Are there debit transactions that don’t seem to make sense for an older adult? Is the older adult wiring large sums of money out of the blue? Did the elderly customer show up at the bank window and close a certificate of deposit, even though a large penalty would be paid for early withdrawal before that CD matured?
Why the guidance now? Cordray and other regulators said financial institutions had expressed concern that they couldn’t take action without violating the Gramm-Leach-Bliley Act, which establishes how and when a financial institution can disclose non-public personal information to third parties not affiliated with the institution.
Richard Riese, senior vice president of the American Bankers Association’s Center for Regulatory Compliance, said the guidance helps confirm privacy rule interpretations that banks have been relying on to report elder financial abuse.
Some other possible signs of abuse include when the bank is unable to speak directly with the older adult, despite repeated attempts to contact him or her.
Financial exploitation is defined as illegally or improperly using an older adult’s money, property or other assets. Older adults can lose money through exploitation by relatives, caregivers, scam artists, financial advisers, home-repair contractors, guardians and others.
Success stories
But sometimes, there’s a little hope that not every scam out there will successfully tarnish a senior’s golden years. Debbie Matz, board chairwoman of the National Credit Union Administration, said some credit unions have had success at being watchdogs for their customers’ money and prevented elder financial fraud.
One credit union in Colorado, for example, stopped an 85-year-old from losing $50,000 to one financial exploitation trap.
Stopping the money from ever being handed over to an abusive relative or a con artist is essential. Some seniors are too upset or frail or just too embarrassed to take legal action. And the scammers know that too well.

SOURCE:       The Poughkeepsie Journal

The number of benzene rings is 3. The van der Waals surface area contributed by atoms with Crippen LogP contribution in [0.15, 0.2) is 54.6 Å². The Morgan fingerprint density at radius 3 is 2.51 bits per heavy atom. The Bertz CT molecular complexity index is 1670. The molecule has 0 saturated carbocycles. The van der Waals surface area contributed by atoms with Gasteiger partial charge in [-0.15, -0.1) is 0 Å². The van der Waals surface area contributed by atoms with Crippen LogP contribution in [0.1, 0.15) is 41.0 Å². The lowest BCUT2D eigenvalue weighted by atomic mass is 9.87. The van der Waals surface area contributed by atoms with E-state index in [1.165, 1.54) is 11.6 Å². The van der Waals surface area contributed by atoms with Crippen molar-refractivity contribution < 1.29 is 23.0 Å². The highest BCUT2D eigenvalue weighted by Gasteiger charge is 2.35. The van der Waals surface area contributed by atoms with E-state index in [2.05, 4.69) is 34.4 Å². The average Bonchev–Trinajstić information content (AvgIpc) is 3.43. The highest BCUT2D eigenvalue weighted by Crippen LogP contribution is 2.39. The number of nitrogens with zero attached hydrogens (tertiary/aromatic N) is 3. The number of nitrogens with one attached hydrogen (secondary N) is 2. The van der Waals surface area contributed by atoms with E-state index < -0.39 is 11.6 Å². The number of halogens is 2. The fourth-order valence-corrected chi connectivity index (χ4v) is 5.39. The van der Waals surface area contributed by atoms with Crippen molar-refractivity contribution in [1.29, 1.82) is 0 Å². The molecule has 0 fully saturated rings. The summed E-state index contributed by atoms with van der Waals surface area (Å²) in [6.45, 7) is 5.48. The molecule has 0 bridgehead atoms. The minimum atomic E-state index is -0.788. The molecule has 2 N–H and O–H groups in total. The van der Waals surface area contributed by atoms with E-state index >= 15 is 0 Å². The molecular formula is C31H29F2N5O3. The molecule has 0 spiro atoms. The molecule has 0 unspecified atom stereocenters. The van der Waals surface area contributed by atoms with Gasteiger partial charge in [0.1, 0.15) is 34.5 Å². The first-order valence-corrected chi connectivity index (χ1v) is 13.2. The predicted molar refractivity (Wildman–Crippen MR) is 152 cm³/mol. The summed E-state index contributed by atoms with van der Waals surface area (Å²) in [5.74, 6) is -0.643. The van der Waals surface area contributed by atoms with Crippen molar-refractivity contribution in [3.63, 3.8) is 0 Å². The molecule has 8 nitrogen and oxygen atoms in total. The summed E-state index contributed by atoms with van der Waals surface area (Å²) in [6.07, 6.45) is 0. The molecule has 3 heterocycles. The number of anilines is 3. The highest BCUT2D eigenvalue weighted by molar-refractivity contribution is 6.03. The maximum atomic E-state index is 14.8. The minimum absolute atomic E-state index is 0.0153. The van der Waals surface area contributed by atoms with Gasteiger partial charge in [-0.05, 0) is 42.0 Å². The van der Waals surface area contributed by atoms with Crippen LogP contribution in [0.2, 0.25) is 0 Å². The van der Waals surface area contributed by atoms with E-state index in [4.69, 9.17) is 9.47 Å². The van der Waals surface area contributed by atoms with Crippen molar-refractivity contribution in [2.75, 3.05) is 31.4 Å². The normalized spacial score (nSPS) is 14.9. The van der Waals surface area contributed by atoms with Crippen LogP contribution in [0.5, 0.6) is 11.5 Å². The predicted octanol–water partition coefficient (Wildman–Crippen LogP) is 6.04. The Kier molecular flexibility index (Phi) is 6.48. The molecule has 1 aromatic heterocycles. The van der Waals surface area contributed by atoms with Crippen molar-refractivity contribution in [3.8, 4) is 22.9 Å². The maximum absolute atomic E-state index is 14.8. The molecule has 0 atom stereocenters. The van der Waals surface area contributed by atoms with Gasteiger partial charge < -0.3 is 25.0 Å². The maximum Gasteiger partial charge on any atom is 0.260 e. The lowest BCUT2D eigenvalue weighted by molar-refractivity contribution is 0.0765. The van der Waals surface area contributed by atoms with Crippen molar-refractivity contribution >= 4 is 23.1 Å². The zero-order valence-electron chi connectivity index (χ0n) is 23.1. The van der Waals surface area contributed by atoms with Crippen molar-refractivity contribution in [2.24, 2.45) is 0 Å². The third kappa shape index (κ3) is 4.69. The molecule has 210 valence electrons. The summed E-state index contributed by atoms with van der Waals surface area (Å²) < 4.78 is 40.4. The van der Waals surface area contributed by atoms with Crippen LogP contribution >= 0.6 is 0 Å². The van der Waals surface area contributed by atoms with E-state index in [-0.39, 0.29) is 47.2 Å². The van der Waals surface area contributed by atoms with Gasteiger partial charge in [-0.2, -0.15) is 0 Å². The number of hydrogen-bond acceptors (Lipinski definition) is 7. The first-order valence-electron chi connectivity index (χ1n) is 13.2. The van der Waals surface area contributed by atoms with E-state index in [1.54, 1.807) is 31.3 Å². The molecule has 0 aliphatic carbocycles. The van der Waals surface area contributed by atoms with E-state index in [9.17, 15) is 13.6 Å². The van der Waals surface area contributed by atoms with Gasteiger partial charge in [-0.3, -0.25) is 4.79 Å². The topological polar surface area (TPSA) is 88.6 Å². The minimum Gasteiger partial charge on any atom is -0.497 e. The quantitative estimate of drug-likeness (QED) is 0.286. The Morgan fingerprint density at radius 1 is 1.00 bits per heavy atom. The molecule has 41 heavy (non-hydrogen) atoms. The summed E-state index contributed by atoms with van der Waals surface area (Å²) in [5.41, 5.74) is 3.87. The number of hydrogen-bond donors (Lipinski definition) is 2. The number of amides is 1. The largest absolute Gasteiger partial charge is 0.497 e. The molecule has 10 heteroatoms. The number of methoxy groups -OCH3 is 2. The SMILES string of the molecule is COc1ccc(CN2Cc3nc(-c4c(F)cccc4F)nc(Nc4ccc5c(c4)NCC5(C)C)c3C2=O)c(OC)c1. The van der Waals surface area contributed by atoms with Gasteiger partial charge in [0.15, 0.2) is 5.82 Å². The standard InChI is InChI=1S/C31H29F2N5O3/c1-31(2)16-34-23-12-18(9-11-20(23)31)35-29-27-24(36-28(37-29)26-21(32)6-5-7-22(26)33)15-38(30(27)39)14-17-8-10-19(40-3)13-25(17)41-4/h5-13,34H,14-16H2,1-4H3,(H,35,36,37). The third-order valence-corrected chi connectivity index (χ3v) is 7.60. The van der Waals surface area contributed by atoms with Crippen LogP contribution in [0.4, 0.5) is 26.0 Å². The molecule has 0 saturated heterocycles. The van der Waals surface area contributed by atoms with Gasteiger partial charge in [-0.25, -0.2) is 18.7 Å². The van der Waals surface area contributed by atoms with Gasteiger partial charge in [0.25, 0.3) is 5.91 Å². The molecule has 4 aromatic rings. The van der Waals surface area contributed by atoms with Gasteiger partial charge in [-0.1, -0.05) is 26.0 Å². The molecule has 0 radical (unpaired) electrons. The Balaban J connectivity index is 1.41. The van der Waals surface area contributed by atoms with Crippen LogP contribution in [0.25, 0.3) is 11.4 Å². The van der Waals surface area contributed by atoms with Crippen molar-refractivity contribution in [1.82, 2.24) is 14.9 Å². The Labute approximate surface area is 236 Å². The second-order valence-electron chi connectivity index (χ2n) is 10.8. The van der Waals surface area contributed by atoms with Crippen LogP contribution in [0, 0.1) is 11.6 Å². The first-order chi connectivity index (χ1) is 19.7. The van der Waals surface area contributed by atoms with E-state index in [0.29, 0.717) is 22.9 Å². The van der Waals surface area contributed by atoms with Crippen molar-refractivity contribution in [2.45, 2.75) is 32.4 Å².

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Nursing Home Went to Extraordinary Lengths to Hide the Truth (AUSTRALIA)

OCTOBER 06, 2013

FRANK Montalto thought the worst. Three missed phone calls - one from his brother and two from his mother's nursing home - could mean only one thing. Dear old Mum was gone.
His older brother, Joe, was told their mother had a heart attack and fell. It was 4.30pm on May 31, 2011. Frank was at work.
He walked to his car and drove to where his mother had spent her final years, Arcare's Hampstead nursing home in Maidstone.
There was a checklist of things to do. An engineer, as he drove his mind was already constructing a list.
He walked up to huddled staff at the home's common room, noticing they looked scared. Shocked. Deaths are common in these places.
But in his countless visits to his parents he'd never seen staff wide-eyed and motionless like this - like a rabbit in a spotlight, he later described it.
Joe was already there when he walked into their mother's room.
Caterina Montalto, 76, lay peacefully in her Jasmine ward bed, a blanket up to her shoulders. Her hair was brushed and dry.
He noticed a graze on her forehead and a small mark on her chin. Nothing to worry about, though. He heard of her regular bumps and falls.
The priest came, gave the last rites. The funeral director took her body to the mortuary for embalming in the traditional Italian way.
What Frank did not know was that four days later the coroner's office would call his family. Tell him an investigation was underway. Caterina's body was needed for a post-mortem.
All was not as it seemed. A 22-year-old junior carer at the nursing home, who had seen where Caterina was found, claimed there had been a terrible accident. And, worse, a cover-up. Nobody had told the family how she really died.
A coronial hearing in July took evidence from a nurse who falsified a progress report. From a carer allegedly given a plate of scrambled eggs as a "bribe" to stop her talking.
From staff who said they'd been threatened with the sack if they spoke of Caterina's death. From a facility manager who fired the whistle blower the day after she told authorities.
Frank speaks to the Herald Sun about his family life, only to let people know that his mum deserved the best. He wanted to look after her when she was old.
He and Joe searched for a place as good as any for professional care as her dementia set in.
Frank's father Vito is still at Hampstead.
Frank won't be drawn to speak about the facility. All that he had to say on that he said to the court.
He told the Coroner he met with the Arcare chief executive Colin Singh and chief operations officer Kay Foster a week after his mother died.
Mr Singh reassured him they would "take extra care'' of his father.
Frank insisted they treat his father like all the other residents. He's now waiting for the investigation wheels to finish turning. The Coroner Heather Spooner is unlikely to hand down her findings till January.
Frank never expected his mum to live long. But she should not have gone when she did. Not like that.
His dad doesn't know - wouldn't understand - that his wife has died. Nor how she went.
For that one, small mercy, Frank is grateful.

SOURCE:    The Daily Telegraph, au
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Any Charges Reported on this blog are Merely Accusations and the Defendants are Presumed Innocent Unless and Until Proven Guilty.